Seeing Double: Vision & Figures
When the famed theatrical director Julio Buenaventura is held up by political machinations, a sly delivery man sees an opportunity for profit; how hard can it be to direct Macbeth anyway?
Well, when the cast is a throng of luvvies and prima donnas and the real Julio's ex-wife is on the staff, there's a farcical chance for all sorts of mayhem. Such is the premise of Greenlight Theatre's performance concept duo, Seeing Double: Vision and Figures. Split across two neighbouring venues in the Pleasance Courtyard, the cast dashes between the two venues, creating two separate stores from the mix.
The result is a pair of very funny comedies: Vision tells the tale of the doomed direction of the play, whilst Figures tells a concurrent story about the secret filming of the creation of a play.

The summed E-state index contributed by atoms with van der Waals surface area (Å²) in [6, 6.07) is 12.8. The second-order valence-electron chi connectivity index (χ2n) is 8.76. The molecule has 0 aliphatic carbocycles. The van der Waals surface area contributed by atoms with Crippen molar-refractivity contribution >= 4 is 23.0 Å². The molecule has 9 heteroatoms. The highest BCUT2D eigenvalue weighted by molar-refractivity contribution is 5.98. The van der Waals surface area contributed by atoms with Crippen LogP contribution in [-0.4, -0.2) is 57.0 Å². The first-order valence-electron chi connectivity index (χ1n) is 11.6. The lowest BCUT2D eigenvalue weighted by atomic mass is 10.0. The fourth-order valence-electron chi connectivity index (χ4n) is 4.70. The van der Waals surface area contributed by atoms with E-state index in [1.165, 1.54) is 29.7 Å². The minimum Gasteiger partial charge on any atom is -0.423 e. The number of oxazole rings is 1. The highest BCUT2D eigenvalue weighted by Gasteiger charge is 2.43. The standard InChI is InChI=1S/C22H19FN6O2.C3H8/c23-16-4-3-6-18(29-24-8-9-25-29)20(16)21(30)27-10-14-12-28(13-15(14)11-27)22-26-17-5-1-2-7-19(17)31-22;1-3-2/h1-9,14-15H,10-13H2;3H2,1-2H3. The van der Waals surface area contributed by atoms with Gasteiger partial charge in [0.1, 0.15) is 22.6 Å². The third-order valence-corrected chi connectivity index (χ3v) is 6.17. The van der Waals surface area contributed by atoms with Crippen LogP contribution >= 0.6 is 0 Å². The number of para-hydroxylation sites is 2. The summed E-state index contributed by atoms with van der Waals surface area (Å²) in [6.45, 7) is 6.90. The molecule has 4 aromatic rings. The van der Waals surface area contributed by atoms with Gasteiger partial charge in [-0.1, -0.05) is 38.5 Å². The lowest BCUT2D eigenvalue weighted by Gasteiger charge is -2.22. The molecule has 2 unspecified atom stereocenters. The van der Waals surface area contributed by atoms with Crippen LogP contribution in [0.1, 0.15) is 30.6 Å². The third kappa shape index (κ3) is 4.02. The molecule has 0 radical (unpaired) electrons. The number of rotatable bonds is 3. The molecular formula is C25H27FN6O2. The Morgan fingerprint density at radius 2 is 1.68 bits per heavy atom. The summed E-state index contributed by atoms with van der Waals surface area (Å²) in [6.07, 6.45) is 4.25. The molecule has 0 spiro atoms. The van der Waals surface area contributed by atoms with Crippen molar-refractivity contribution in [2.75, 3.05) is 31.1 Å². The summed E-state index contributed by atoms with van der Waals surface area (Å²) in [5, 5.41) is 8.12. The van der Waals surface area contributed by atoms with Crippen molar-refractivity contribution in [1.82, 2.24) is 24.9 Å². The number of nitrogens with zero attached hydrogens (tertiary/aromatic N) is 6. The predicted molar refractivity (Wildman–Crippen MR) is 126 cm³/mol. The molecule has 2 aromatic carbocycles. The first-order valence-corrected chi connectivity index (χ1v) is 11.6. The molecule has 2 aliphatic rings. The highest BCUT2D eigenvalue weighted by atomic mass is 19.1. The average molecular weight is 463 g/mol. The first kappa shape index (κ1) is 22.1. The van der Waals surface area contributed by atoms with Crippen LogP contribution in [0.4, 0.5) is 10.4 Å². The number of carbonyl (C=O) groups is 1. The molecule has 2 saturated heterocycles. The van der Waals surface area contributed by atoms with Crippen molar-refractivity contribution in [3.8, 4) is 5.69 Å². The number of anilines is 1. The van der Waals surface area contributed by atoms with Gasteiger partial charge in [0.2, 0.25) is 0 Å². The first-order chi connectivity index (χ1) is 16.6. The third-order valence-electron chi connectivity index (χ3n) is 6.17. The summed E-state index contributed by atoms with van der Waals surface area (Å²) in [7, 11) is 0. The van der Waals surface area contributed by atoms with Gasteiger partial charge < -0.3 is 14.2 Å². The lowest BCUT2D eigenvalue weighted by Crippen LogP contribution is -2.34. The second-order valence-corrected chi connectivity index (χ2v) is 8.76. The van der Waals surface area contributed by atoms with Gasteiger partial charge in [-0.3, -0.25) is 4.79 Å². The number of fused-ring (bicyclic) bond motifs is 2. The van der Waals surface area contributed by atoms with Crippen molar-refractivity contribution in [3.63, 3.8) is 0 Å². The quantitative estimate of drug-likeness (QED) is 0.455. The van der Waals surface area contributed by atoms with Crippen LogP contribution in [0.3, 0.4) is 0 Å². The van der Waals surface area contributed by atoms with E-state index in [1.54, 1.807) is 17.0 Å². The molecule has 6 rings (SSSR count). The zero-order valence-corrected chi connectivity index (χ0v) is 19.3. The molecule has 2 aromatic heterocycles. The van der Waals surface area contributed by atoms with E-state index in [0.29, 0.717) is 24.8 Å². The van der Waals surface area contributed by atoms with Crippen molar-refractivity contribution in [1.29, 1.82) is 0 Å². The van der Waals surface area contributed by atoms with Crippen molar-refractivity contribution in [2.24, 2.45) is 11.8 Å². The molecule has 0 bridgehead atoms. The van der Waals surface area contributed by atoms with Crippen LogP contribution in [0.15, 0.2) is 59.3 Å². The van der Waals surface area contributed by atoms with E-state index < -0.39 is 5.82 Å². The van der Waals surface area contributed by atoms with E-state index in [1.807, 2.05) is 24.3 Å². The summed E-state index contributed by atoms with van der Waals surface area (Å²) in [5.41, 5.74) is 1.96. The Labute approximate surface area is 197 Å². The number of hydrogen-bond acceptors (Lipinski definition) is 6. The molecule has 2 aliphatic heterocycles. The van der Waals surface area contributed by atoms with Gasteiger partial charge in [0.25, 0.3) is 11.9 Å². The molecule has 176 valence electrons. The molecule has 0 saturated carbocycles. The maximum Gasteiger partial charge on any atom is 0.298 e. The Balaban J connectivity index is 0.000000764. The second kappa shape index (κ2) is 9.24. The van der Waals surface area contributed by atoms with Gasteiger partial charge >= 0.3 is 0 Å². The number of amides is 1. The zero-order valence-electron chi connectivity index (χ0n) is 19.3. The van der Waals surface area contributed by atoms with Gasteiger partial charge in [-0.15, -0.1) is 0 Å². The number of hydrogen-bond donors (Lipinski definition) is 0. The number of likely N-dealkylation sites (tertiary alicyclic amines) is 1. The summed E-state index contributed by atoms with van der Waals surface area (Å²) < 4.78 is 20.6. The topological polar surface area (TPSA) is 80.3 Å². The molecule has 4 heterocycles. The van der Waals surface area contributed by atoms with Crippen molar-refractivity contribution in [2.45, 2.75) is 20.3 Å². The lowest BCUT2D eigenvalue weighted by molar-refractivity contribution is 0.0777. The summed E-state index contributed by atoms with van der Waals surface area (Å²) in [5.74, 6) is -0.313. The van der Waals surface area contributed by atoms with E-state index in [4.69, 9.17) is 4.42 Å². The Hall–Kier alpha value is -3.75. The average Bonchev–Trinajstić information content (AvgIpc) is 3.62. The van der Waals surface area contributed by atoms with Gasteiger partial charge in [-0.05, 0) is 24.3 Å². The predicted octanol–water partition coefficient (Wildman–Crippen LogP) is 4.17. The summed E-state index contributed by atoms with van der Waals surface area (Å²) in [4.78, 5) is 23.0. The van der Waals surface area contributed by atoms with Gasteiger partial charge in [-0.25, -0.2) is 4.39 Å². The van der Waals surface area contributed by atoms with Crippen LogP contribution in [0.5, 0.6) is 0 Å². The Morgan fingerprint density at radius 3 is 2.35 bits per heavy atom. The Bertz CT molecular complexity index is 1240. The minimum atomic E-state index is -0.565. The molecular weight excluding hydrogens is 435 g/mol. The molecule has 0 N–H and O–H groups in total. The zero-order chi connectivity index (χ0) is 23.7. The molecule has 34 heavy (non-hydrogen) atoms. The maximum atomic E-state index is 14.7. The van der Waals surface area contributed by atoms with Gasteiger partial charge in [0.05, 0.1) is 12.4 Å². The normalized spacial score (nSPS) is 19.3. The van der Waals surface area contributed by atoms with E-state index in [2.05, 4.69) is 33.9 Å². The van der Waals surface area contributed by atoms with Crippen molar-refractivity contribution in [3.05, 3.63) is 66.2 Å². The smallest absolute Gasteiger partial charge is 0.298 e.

Each play works as a stand-alone story, although the nature of Figures means that it relies on an understanding of Vision for it to make full sense. Conversely, the plot of Vision is strong enough that as a bit of jolly farce, it can hold it's head up high.
True adventurous design and creativity such as this really is the lifeblood of the Fringe and Greenlight has proven it has the imagination and talent to create something very special.
Reviewer: Graeme Strachan